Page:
Quantifying the hidden healthcare cost of diabetes mellitus in Australian hospital patients

Amalia Karahalios, Gowri Somarajah, Peter S. Hamblin, Harin Karunajeewa, Edward D. Janus

Research output: Contribution to journalArticleResearchpeer-review

Abstract

Background: Diabetes mellitus in hospital inpatients is most commonly present as a comorbidity rather than as the primary diagnosis. In some hospitals, the prevalence of comorbid diabetes mellitus across all inpatients exceeds 30%, which could add to complexity of care and resource utilisation. However, whether and to what extent comorbid diabetes mellitus contributes indirectly to greater hospitalisation costs is ill-defined. Aim: To determine the attributable effect of comorbid diabetes mellitus on hospital resource utilisation in a General Internal Medical service in Melbourne, Australia. Methods: We extracted data from a database of all General Internal Medical discharge episodes from July 2012 to June 2013. We fitted multivariable regression models to compare patients with diabetes mellitus to those without diabetes mellitus with respect to hospitalisation cost, length of stay, admissions per year and inpatient mortality. Results: Of 4657 patients 1519 (33%) had diabetes mellitus, for whom average hospitalisation cost (AUD9910) was higher than those without diabetes mellitus (AUD7805). In multivariable analysis, this corresponded to a 1.22-fold (95% confidence interval (CI) 1.12–1.33, P < 0.001) higher cost. Mean length of stay for those with diabetes was 8.2 days versus 6.8 days for those without diabetes, with an adjusted 1.19-fold greater odds (95% CI 1.06–1.33, P = 0.001) of staying an additional day. Number of admissions and mortality were similar. Conclusion: Comorbid diabetes mellitus adds significantly to hospitalisation duration and costs in medical inpatients. Moreover, diabetes mellitus patients with chronic complications had a greater-still cost and hospitalisation duration compared to those without diabetes mellitus.

Original languageEnglish
Pages (from-to)286-292
Number of pages7
JournalInternal Medicine Journal
Volume48
Issue number3
DOIs
Publication statusPublished - 1 Mar 2018
Externally publishedYes

Keywords

  • adult diabetes mellitus
  • cost
  • healthcare use

Cite this

Karahalios, Amalia ; Somarajah, Gowri ; Hamblin, Peter S. ; Karunajeewa, Harin ; Janus, Edward D. / Quantifying the hidden healthcare cost of diabetes mellitus in Australian hospital patients. In: Internal Medicine Journal. 2018 ; Vol. 48, No. 3. pp. 286-292.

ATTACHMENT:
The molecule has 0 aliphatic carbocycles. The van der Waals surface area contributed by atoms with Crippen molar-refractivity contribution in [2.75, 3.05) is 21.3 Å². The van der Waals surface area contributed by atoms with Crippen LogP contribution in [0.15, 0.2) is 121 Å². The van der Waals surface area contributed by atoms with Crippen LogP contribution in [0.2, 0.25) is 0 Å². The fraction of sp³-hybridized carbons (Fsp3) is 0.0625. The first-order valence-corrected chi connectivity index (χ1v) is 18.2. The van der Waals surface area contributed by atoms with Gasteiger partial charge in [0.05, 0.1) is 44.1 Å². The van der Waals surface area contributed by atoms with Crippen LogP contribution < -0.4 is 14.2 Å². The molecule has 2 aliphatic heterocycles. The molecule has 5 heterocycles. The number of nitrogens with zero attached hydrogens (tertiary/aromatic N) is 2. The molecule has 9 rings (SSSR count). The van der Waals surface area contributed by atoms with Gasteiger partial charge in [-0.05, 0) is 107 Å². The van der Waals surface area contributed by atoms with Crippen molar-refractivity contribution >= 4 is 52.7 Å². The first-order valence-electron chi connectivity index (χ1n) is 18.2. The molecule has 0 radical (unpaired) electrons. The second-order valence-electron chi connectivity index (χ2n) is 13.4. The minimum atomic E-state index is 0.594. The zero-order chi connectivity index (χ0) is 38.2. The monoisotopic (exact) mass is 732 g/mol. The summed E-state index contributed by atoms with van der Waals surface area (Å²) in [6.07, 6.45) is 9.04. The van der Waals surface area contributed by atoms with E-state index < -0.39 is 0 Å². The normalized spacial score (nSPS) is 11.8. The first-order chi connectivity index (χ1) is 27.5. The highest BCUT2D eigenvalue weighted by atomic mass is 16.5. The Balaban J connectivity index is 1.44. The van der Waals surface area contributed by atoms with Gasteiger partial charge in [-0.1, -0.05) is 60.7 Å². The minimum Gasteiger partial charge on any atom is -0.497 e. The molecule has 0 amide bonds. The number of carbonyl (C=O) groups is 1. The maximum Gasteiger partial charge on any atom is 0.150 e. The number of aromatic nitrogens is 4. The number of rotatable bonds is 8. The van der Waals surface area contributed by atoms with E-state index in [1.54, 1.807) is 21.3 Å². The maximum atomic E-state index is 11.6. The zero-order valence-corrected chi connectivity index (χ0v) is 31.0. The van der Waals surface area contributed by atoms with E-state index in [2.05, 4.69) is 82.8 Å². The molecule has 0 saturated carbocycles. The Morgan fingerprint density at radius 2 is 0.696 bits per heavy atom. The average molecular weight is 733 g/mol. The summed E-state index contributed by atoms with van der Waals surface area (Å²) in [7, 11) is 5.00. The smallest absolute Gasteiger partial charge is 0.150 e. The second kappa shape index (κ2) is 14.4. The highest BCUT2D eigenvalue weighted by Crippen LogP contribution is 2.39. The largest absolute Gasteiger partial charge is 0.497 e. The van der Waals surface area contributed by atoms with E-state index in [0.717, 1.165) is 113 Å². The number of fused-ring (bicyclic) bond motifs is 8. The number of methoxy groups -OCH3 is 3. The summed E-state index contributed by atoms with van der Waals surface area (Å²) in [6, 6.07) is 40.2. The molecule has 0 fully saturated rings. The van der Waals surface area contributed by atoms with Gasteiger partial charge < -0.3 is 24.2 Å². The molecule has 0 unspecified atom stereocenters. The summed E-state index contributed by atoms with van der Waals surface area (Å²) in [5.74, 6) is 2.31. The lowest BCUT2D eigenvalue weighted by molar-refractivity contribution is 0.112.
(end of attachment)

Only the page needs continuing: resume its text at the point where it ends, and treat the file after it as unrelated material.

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Quantifying the hidden healthcare cost of diabetes mellitus in Australian hospital patients. / Karahalios, Amalia; Somarajah, Gowri; Hamblin, Peter S.; Karunajeewa, Harin; Janus, Edward D.

In: Internal Medicine Journal, Vol. 48, No. 3, 01.03.2018, p. 286-292.

Research output: Contribution to journalArticleResearchpeer-review

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AU - Somarajah, Gowri

AU - Hamblin, Peter S.

AU - Karunajeewa, Harin

AU - Janus, Edward D.

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N2 - Background: Diabetes mellitus in hospital inpatients is most commonly present as a comorbidity rather than as the primary diagnosis. In some hospitals, the prevalence of comorbid diabetes mellitus across all inpatients exceeds 30%, which could add to complexity of care and resource utilisation. However, whether and to what extent comorbid diabetes mellitus contributes indirectly to greater hospitalisation costs is ill-defined. Aim: To determine the attributable effect of comorbid diabetes mellitus on hospital resource utilisation in a General Internal Medical service in Melbourne, Australia. Methods: We extracted data from a database of all General Internal Medical discharge episodes from July 2012 to June 2013. We fitted multivariable regression models to compare patients with diabetes mellitus to those without diabetes mellitus with respect to hospitalisation cost, length of stay, admissions per year and inpatient mortality. Results: Of 4657 patients 1519 (33%) had diabetes mellitus, for whom average hospitalisation cost (AUD9910) was higher than those without diabetes mellitus (AUD7805). In multivariable analysis, this corresponded to a 1.22-fold (95% confidence interval (CI) 1.12–1.33, P < 0.001) higher cost. Mean length of stay for those with diabetes was 8.2 days versus 6.8 days for those without diabetes, with an adjusted 1.19-fold greater odds (95% CI 1.06–1.33, P = 0.001) of staying an additional day. Number of admissions and mortality were similar. Conclusion: Comorbid diabetes mellitus adds significantly to hospitalisation duration and costs in medical inpatients. Moreover, diabetes mellitus patients with chronic complications had a greater-still cost and hospitalisation duration compared to those without diabetes mellitus.

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